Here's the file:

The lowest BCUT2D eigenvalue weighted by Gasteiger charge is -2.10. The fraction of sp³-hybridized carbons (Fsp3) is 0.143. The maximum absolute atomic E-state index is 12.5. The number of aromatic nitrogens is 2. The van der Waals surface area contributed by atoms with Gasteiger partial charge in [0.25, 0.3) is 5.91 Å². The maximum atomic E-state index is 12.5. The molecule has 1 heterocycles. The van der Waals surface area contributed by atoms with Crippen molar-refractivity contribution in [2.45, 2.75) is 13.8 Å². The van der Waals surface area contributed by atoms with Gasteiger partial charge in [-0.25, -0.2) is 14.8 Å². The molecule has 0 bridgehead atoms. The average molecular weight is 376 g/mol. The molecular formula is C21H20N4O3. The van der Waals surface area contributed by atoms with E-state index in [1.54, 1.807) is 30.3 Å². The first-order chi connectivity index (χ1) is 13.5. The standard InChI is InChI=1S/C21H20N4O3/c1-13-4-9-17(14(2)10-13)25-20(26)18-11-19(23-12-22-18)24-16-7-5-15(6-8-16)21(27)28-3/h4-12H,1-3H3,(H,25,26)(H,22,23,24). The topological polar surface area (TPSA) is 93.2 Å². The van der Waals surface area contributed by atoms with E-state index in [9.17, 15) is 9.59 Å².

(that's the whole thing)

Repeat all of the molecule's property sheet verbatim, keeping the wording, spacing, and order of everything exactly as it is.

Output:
The lowest BCUT2D eigenvalue weighted by Gasteiger charge is -2.10. The fraction of sp³-hybridized carbons (Fsp3) is 0.143. The maximum absolute atomic E-state index is 12.5. The number of aromatic nitrogens is 2. The van der Waals surface area contributed by atoms with Gasteiger partial charge in [0.25, 0.3) is 5.91 Å². The maximum atomic E-state index is 12.5. The molecule has 1 heterocycles. The van der Waals surface area contributed by atoms with Crippen molar-refractivity contribution in [2.45, 2.75) is 13.8 Å². The van der Waals surface area contributed by atoms with Gasteiger partial charge in [-0.25, -0.2) is 14.8 Å². The molecule has 0 bridgehead atoms. The average molecular weight is 376 g/mol. The molecular formula is C21H20N4O3. The van der Waals surface area contributed by atoms with E-state index in [1.54, 1.807) is 30.3 Å². The first-order chi connectivity index (χ1) is 13.5. The standard InChI is InChI=1S/C21H20N4O3/c1-13-4-9-17(14(2)10-13)25-20(26)18-11-19(23-12-22-18)24-16-7-5-15(6-8-16)21(27)28-3/h4-12H,1-3H3,(H,25,26)(H,22,23,24). The topological polar surface area (TPSA) is 93.2 Å². The van der Waals surface area contributed by atoms with E-state index in [9.17, 15) is 9.59 Å².